#6: No one likes your refreshments.
Bring food you know most people will enjoy. It’s okay to be different, and healthy choices are always appreciated, but maybe you should reconsider that anchovy-kale-bean dip. Also, don’t bring up your diet while other members are digging into the cherry ambrosia or chocolate fondue.
#5: The same person does (all) the talking.
Every club has at least one know-it-all member. If gentle hints fail, set a timer.
#4: No one else has read the book.
Annoying? Yep. But you can probably count on someone who’s at least seen the movie. Are there ways the book and movie differ? Discuss! (And if YOU haven’t read/finished the book, show up anyway, and do your best to fake it. Resolve to be more prepared next month.)
#3: Some members feel left out.
No Mean Girls at book club! Be nice to everyone, and listen politely to everyone’s opinions. Don’t trash anyone’s book choices. It’s okay to be critical about a book, but offer its good points, too.
#2: Your hostess looks tired.
Some people enjoy throwing a party, and have the perfect space. But hostessing every meeting can be a drag. Take turns, and always volunteer to help clean up. You might even snag a few extra brownies. No space? Consider holding a few meetings in a restaurant, bar, coffee shop, or local bookstore.
#1: You brought up the murder, and it wasn’t in a book.
As the Ladies Smythe & Westin found out, discussing a real murder at book club is a big mistake. Time to make a gracious—and quick—departure!
Readers, have you ever faced any sticky situations at book club? Any advice to share?
The first rule of the Hibiscus Pointe book club is don’t talk about the murder
Semi-reformed party girl Summer Smythe is finally feeling at home at the Hibiscus Pointe Retirement Community. All that’s left to do is replace her late grandma’s massive book collection with a TV. Donating them to the community library is the perfect solution—until she finds the librarian buried in books. Literally.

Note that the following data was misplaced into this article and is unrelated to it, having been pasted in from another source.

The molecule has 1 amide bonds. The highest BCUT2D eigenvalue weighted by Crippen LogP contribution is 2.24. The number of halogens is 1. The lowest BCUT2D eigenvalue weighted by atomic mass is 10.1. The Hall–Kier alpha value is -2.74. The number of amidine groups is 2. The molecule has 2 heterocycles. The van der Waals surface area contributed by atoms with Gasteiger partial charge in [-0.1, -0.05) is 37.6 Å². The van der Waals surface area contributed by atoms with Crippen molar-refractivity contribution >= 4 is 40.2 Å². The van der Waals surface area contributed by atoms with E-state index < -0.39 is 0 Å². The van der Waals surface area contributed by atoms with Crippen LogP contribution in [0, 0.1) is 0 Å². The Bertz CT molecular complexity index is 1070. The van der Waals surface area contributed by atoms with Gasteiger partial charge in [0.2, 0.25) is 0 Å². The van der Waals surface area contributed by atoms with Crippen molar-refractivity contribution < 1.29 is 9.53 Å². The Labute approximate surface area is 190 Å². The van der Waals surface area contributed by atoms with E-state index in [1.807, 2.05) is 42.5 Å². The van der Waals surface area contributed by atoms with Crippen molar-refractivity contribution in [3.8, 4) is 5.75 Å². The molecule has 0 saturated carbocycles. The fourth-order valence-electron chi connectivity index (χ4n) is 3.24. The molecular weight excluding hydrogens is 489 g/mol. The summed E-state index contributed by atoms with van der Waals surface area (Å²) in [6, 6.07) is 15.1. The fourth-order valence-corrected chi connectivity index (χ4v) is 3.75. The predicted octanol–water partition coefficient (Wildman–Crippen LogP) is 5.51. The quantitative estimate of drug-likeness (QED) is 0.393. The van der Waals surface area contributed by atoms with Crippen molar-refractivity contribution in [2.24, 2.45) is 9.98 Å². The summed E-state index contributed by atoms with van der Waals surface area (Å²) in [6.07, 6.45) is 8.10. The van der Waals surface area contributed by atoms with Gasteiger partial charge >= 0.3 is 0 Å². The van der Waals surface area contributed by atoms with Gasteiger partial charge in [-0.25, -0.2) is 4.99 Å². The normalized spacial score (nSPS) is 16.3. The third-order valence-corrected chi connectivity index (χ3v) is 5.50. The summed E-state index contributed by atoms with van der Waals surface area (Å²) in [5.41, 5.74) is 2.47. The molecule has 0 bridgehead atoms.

Summer and her sleuthing partner, longtime resident Dorothy Westin, can’t imagine who would want to kill poor, dedicated Lorella. Soon, they’re on case…and the Hibiscus Pointe book club is the perfect cover for their investigation.
A murdered librarian is headline news in south Florida, and even outsiders, including an oddball professor and a pair of dueling authors, are eager to join the once-dull group. But one menacing member has Dorothy and Summer bookmarked for the morgue. If the Ladies Smythe and Westin don’t nab the killer fast, the Hibiscus Pointe book club may be reading their obituaries next.
See how Summer and Dorothy first teamed up in Cardiac Arrest, available now!
Lisa Q. Mathews is a mystery author who lives in New England but sets her books in sunny Florida. Like her co-sleuths Summer and Dorothy, she adores iced tea, rich desserts, Nora Ephron movies, and most of all, fun detective stories! Represented by Stephany Evans at FinePrint Literary, Lisa is a member of Sisters in Crime (SinC), International Thriller Writers (ITW), and Mystery Writers of America (MWA). Learn more about Lisa Q. Mathews here.
Here at Carina, we’re always looking for new authors to sign, publish and build. But we recognize that putting your manuscript out on submission can be an intimidating process. How do you make your manuscript stand out, from the query letter to the last page? We’re here to demystify the submissions process by giving you some insight into what a Carina Press editor looks for when she opens up a submission for review.
Today’s post comes from Alissa Davis. She’s been freelancing for Carina Press since 2010 and is always looking to acquire awesome new romance, especially paranormal, m/m, erotic, historical and contemporary romance.
You’ve directed your submission to a specific editor, but it’s possible your story may be passed to a second editor for evaluation. Wondering why? Here are some of the reasons another editor might end up reading your manuscript, and why that’s a good thing for you.
The original editor doesn’t acquire in that genre or subgenre, or isn’t currently acquiring in it.